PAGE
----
Why President Trump's best impeachment defense is destroying Mike Pence

The vice president would be the only thing between Republicans and a Nancy Pelosi presidency. Does Trump know it?

Mike Pence and President Trump.
(Image credit: Illustrated | Rob Carr/Getty Images, Gearstd/iStock, BRENDAN SMIALOWSKI/AFP/Getty Images, MicrovOne/iStock)

At least 35 Republican senators would vote to remove President Trump from office in an impeachment trial, former Sen. Jeff Flake (R-Ariz.) said Thursdayif the vote were anonymous. Flake is hardly the only one to suggest something like this; reports abound that GOP lawmakers privately despise the president but feel publicly obliged to support him to curry favor with their voter base.

For many of those Republicans, ousting Trump would be made all the more attractive by the prospect of the elevation of Vice President Mike Pence to the Oval Office. Ironically, as impeachment proceedings swell around him, that's exactly why tying himself to Pence may be Trump's best chance at staying afloat.

Pence's addition to the 2016 ticket was always a sort of safeguard. In theory, anyway, he balanced Trump's aberrations from Bush- and Obama-era GOP orthodoxy on policy and personality alike. Where Trump was pro-choice until 2011, Pence has a long pro-life record backed by years in Catholic and evangelical churches. His foreign policy was more traditionally interventionist than Trump's (Pence supported the war in Iraq where Trump critiqued it) but less blatantly militaristic (his is a tasteful war-making, equally violent but less visibly delighted about it). While Trump bellowed about anti-trade populism, Pence talked up free markets and cuts to federal spending.

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Likewise, in his private life, Pence's temperance and fidelity diverged sharply from Trump's loudmouthed, adulterous hedonism. Trump is brazenly ignorant of the Bible; Pence can quote it chapter and verse. While Trump was busy cheating on his third wife in a gold-plated penthouse, Pence called his wife "Mother" and followed the Billy Graham rule. If the Trump experiment threatened to sink the GOP, these contrasts communicated, Republicans could rest assured Pence — safe, normal, stodgy Pence — would come to the rescue.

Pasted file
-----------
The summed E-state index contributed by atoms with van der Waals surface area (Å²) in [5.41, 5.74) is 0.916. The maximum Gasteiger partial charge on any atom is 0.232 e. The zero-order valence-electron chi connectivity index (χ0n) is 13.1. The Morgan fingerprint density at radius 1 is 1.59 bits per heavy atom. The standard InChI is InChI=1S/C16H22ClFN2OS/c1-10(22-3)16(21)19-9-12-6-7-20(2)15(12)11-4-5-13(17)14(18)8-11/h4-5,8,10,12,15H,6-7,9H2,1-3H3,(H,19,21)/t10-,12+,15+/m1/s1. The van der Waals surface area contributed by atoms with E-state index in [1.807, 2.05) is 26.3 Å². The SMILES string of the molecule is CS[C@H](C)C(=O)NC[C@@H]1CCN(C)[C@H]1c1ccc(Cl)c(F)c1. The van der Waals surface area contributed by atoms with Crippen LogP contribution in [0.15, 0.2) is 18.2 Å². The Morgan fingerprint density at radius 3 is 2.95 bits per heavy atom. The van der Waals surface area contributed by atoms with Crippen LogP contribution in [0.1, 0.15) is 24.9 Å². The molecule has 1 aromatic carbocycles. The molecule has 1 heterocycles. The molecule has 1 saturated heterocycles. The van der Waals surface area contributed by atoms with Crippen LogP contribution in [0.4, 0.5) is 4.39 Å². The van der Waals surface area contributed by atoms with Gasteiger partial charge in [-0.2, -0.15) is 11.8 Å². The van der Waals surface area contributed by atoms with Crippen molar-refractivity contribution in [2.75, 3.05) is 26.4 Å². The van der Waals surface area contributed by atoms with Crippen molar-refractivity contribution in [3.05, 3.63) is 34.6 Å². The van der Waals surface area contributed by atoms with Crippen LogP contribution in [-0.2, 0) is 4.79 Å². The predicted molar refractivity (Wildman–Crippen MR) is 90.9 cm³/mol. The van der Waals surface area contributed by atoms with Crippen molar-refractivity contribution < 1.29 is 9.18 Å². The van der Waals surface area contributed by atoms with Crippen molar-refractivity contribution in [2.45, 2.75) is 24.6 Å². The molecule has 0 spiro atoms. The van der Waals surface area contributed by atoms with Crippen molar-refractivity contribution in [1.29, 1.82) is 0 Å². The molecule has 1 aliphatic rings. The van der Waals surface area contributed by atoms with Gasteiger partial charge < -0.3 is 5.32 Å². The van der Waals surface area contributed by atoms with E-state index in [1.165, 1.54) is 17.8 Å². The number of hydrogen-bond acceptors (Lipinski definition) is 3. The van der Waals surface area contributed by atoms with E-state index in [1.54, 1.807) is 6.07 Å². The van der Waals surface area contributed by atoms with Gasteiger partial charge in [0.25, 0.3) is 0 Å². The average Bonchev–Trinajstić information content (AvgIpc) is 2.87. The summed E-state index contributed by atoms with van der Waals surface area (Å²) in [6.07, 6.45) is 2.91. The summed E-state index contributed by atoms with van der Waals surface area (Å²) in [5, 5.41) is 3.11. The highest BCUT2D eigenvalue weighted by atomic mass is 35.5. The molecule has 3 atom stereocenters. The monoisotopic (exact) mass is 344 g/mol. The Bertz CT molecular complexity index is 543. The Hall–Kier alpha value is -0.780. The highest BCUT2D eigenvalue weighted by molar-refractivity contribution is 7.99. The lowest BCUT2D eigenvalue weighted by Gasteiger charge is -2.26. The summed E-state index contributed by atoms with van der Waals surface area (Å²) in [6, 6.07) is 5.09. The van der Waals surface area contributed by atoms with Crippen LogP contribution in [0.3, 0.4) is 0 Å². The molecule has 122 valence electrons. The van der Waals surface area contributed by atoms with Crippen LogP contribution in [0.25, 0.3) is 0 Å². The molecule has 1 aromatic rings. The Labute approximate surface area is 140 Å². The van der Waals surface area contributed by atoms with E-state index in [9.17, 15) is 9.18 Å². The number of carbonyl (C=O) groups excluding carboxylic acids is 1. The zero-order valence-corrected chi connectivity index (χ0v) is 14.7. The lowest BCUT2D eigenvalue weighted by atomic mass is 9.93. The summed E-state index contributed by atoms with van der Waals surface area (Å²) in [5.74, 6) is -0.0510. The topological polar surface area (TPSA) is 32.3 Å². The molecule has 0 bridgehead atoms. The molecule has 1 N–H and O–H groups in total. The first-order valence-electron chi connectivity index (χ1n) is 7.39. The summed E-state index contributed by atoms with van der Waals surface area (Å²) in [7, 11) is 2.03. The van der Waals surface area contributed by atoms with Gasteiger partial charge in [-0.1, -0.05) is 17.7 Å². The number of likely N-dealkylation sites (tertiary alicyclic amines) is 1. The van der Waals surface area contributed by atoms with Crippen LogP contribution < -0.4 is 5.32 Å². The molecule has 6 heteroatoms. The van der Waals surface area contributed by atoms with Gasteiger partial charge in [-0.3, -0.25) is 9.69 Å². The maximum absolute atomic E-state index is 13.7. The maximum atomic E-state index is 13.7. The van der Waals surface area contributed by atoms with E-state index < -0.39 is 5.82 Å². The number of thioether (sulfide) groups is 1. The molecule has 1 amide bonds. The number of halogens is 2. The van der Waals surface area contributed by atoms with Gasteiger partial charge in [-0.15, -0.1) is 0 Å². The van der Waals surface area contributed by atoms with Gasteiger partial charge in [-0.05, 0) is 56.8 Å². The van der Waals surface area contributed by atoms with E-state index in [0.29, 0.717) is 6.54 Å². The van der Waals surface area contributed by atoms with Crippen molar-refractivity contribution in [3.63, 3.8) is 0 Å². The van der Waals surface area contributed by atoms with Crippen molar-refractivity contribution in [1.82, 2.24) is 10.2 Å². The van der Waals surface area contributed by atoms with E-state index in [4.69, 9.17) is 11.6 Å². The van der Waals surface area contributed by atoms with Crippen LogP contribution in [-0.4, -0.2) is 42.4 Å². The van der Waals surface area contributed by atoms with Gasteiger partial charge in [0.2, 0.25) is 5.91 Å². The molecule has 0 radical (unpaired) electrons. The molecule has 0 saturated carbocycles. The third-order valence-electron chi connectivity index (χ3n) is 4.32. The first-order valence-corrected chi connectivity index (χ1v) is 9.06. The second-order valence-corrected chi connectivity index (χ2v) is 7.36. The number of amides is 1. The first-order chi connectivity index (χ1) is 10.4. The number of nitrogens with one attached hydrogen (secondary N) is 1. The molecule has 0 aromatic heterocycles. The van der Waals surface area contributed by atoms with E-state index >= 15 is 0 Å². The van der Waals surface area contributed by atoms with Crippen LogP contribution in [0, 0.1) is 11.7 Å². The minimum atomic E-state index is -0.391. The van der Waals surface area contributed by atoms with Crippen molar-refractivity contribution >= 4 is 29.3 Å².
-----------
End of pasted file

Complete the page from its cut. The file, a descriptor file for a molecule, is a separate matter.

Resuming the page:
The vice president is still functioning as a safety device, but now the deliverance he offers is for Trump himself. If the president is removed from office, the vice president takes his place. But if the vice president is also gone, the next presidential successor is speaker of the House. And the speaker of the House, at least for the next 16 months, is Rep. Nancy Pelosi (D-Calif.), who after Hillary Clinton alone may be the very last person on Earth the GOP wants to have as president.

That makes Pence into Trump's very best life jacket. If Trump can successfully lash Pence's political fate to his own, he will give Senate Republicans a strong incentive to acquit him no matter what they may privately prefer. If Trump can ensure Pence will go down with him, he just may survive this storm.

Pence himself is undoubtedly aware of the danger of his position. While impeachment drama roiled in Washington on Thursday, he went to Indianapolis and talked about trade. "He's always in asbestos underwear. He's close to the fire but never gets burned," a GOP strategist told The Washington Post of Pence. "He's done an incredible job always being out front as a loyal soldier to the president, without ever taking a bullet himself." In this case, however, that distance may be more difficult to maintain. Pence's own comments to a reporter earlier this month about his conversations with the president of Ukraine would fit well into a Pence incrimination narrative should Trump choose to craft it.

Whether Trump himself realizes this is not clear. Though he sometimes displays a certain cunning and salesmanship, the president is hardly a master strategist. He is easily irked and displays little in the way of self-control or the ability to delay gratification. As Robert Epstein, a senior research psychologist at the American Institute for Behavioral Research and Technology, has argued, Trump seems to function "in a very small window of time," unable to relate constructively to the past or future and to plan his behavior accordingly.

And yet there is reason to think Trump has realized Pence's preservative value. "I think you should ask for Vice President Pence's conversation, because he had a couple of conversations also," he said Wednesday, implying Pence is entangled in the Ukraine-Biden scandal that precipitated this impeachment inquiry.

"I could save you a lot of time," Trump continued. "[Pence's calls] were all perfect. Nothing was mentioned of any import other than congratulations." If done knowingly, this is a clever stroke, at once roping Pence in and allowing Trump to deny attempting to spread the blame. Should Trump continue to mention Pence in connection to Ukraine in the days and weeks to come, we'll know for sure this is his plan.

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Bonnie Kristian

Bonnie Kristian was a deputy editor and acting editor-in-chief of TheWeek.com. She is a columnist at Christianity Today and author of Untrustworthy: The Knowledge Crisis Breaking Our Brains, Polluting Our Politics, and Corrupting Christian Community (forthcoming 2022) and A Flexible Faith: Rethinking What It Means to Follow Jesus Today (2018). Her writing has also appeared at Time Magazine, CNN, USA Today, Newsweek, the Los Angeles Times, and The American Conservative, among other outlets.